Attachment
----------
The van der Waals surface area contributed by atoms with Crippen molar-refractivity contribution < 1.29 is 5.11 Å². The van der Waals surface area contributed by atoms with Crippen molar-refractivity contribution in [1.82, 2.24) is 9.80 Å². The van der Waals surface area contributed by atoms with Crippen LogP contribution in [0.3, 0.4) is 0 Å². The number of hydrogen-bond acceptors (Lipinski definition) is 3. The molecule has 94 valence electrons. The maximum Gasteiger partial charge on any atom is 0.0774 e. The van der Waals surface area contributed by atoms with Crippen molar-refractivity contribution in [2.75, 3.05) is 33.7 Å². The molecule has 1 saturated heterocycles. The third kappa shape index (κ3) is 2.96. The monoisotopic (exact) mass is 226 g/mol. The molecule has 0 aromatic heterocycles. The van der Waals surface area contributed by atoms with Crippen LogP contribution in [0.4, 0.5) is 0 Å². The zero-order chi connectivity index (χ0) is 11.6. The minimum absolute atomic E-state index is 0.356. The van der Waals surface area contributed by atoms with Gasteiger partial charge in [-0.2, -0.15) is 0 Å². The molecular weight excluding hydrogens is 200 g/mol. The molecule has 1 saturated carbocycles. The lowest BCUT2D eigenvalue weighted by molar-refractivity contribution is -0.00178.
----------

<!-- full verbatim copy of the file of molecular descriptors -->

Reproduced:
The van der Waals surface area contributed by atoms with Crippen molar-refractivity contribution < 1.29 is 5.11 Å². The van der Waals surface area contributed by atoms with Crippen molar-refractivity contribution in [1.82, 2.24) is 9.80 Å². The van der Waals surface area contributed by atoms with Crippen LogP contribution in [0.3, 0.4) is 0 Å². The number of hydrogen-bond acceptors (Lipinski definition) is 3. The molecule has 94 valence electrons. The maximum Gasteiger partial charge on any atom is 0.0774 e. The van der Waals surface area contributed by atoms with Crippen molar-refractivity contribution in [2.75, 3.05) is 33.7 Å². The molecule has 1 saturated heterocycles. The third kappa shape index (κ3) is 2.96. The monoisotopic (exact) mass is 226 g/mol. The molecule has 0 aromatic heterocycles. The van der Waals surface area contributed by atoms with Crippen LogP contribution in [0.4, 0.5) is 0 Å². The zero-order chi connectivity index (χ0) is 11.6. The minimum absolute atomic E-state index is 0.356. The van der Waals surface area contributed by atoms with Gasteiger partial charge in [-0.2, -0.15) is 0 Å². The molecular weight excluding hydrogens is 200 g/mol. The molecule has 1 saturated carbocycles. The lowest BCUT2D eigenvalue weighted by molar-refractivity contribution is -0.00178.